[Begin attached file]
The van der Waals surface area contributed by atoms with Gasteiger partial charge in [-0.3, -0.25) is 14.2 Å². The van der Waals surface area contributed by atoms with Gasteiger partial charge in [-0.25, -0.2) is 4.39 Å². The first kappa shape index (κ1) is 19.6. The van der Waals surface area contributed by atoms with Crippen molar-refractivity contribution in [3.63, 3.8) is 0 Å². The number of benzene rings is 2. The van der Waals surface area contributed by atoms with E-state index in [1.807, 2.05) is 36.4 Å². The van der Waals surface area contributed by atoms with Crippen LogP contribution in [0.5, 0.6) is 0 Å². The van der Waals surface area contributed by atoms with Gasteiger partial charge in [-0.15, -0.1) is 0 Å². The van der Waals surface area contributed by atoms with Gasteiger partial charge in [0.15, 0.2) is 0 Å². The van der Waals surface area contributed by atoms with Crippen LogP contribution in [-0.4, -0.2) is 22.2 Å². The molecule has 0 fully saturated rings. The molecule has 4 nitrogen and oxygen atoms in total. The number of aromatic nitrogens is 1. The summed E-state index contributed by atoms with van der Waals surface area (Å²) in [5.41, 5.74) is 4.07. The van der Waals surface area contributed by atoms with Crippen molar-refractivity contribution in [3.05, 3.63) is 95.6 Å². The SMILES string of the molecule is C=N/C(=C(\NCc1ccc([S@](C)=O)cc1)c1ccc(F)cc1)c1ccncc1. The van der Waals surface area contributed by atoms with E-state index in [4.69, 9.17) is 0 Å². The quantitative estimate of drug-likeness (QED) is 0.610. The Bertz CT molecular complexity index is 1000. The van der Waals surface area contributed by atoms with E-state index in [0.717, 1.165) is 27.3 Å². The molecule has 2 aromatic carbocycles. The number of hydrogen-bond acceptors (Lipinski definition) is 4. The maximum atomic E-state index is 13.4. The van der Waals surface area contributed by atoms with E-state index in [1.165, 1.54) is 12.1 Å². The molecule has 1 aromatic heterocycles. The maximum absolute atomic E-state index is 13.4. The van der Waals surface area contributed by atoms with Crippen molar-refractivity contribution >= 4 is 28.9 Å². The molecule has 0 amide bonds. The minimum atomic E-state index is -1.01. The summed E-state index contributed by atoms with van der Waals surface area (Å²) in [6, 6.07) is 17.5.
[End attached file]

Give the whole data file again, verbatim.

The van der Waals surface area contributed by atoms with Gasteiger partial charge in [-0.3, -0.25) is 14.2 Å². The van der Waals surface area contributed by atoms with Gasteiger partial charge in [-0.25, -0.2) is 4.39 Å². The first kappa shape index (κ1) is 19.6. The van der Waals surface area contributed by atoms with Crippen molar-refractivity contribution in [3.63, 3.8) is 0 Å². The number of benzene rings is 2. The van der Waals surface area contributed by atoms with E-state index in [1.807, 2.05) is 36.4 Å². The van der Waals surface area contributed by atoms with Crippen LogP contribution in [0.5, 0.6) is 0 Å². The van der Waals surface area contributed by atoms with Gasteiger partial charge in [-0.15, -0.1) is 0 Å². The van der Waals surface area contributed by atoms with Gasteiger partial charge in [0.15, 0.2) is 0 Å². The van der Waals surface area contributed by atoms with Crippen LogP contribution in [-0.4, -0.2) is 22.2 Å². The molecule has 0 fully saturated rings. The molecule has 4 nitrogen and oxygen atoms in total. The number of aromatic nitrogens is 1. The summed E-state index contributed by atoms with van der Waals surface area (Å²) in [5.41, 5.74) is 4.07. The van der Waals surface area contributed by atoms with Crippen molar-refractivity contribution in [3.05, 3.63) is 95.6 Å². The SMILES string of the molecule is C=N/C(=C(\NCc1ccc([S@](C)=O)cc1)c1ccc(F)cc1)c1ccncc1. The van der Waals surface area contributed by atoms with E-state index in [4.69, 9.17) is 0 Å². The quantitative estimate of drug-likeness (QED) is 0.610. The Bertz CT molecular complexity index is 1000. The van der Waals surface area contributed by atoms with E-state index in [0.717, 1.165) is 27.3 Å². The molecule has 2 aromatic carbocycles. The number of hydrogen-bond acceptors (Lipinski definition) is 4. The maximum atomic E-state index is 13.4. The van der Waals surface area contributed by atoms with E-state index in [1.165, 1.54) is 12.1 Å². The molecule has 1 aromatic heterocycles. The maximum absolute atomic E-state index is 13.4. The van der Waals surface area contributed by atoms with Crippen molar-refractivity contribution >= 4 is 28.9 Å². The molecule has 0 amide bonds. The minimum atomic E-state index is -1.01. The summed E-state index contributed by atoms with van der Waals surface area (Å²) in [6, 6.07) is 17.5.